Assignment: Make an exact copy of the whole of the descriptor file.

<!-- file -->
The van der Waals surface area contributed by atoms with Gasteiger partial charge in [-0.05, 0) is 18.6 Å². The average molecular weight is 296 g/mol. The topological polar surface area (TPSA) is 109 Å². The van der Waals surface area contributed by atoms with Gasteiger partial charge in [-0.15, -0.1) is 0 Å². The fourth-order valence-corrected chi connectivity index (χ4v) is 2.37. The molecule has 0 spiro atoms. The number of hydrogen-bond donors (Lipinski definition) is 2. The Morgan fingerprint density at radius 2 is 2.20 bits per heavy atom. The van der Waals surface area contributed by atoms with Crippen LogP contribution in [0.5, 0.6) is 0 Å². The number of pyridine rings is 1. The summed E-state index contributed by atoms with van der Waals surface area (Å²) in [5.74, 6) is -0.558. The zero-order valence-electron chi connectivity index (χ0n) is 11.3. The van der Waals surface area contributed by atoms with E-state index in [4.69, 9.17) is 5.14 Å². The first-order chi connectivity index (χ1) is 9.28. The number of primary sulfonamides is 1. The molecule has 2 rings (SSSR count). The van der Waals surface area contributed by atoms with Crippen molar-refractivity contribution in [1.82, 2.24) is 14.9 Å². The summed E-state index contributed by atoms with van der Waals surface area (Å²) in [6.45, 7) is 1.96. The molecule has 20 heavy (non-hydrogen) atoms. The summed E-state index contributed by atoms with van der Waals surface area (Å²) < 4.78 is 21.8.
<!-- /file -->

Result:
The van der Waals surface area contributed by atoms with Gasteiger partial charge in [-0.05, 0) is 18.6 Å². The average molecular weight is 296 g/mol. The topological polar surface area (TPSA) is 109 Å². The van der Waals surface area contributed by atoms with Gasteiger partial charge in [-0.15, -0.1) is 0 Å². The fourth-order valence-corrected chi connectivity index (χ4v) is 2.37. The molecule has 0 spiro atoms. The number of hydrogen-bond donors (Lipinski definition) is 2. The Morgan fingerprint density at radius 2 is 2.20 bits per heavy atom. The van der Waals surface area contributed by atoms with Crippen LogP contribution in [0.5, 0.6) is 0 Å². The number of pyridine rings is 1. The summed E-state index contributed by atoms with van der Waals surface area (Å²) in [5.74, 6) is -0.558. The zero-order valence-electron chi connectivity index (χ0n) is 11.3. The van der Waals surface area contributed by atoms with E-state index in [4.69, 9.17) is 5.14 Å². The first-order chi connectivity index (χ1) is 9.28. The number of primary sulfonamides is 1. The molecule has 2 rings (SSSR count). The van der Waals surface area contributed by atoms with Crippen molar-refractivity contribution in [1.82, 2.24) is 14.9 Å². The summed E-state index contributed by atoms with van der Waals surface area (Å²) in [6.45, 7) is 1.96. The molecule has 20 heavy (non-hydrogen) atoms. The summed E-state index contributed by atoms with van der Waals surface area (Å²) < 4.78 is 21.8.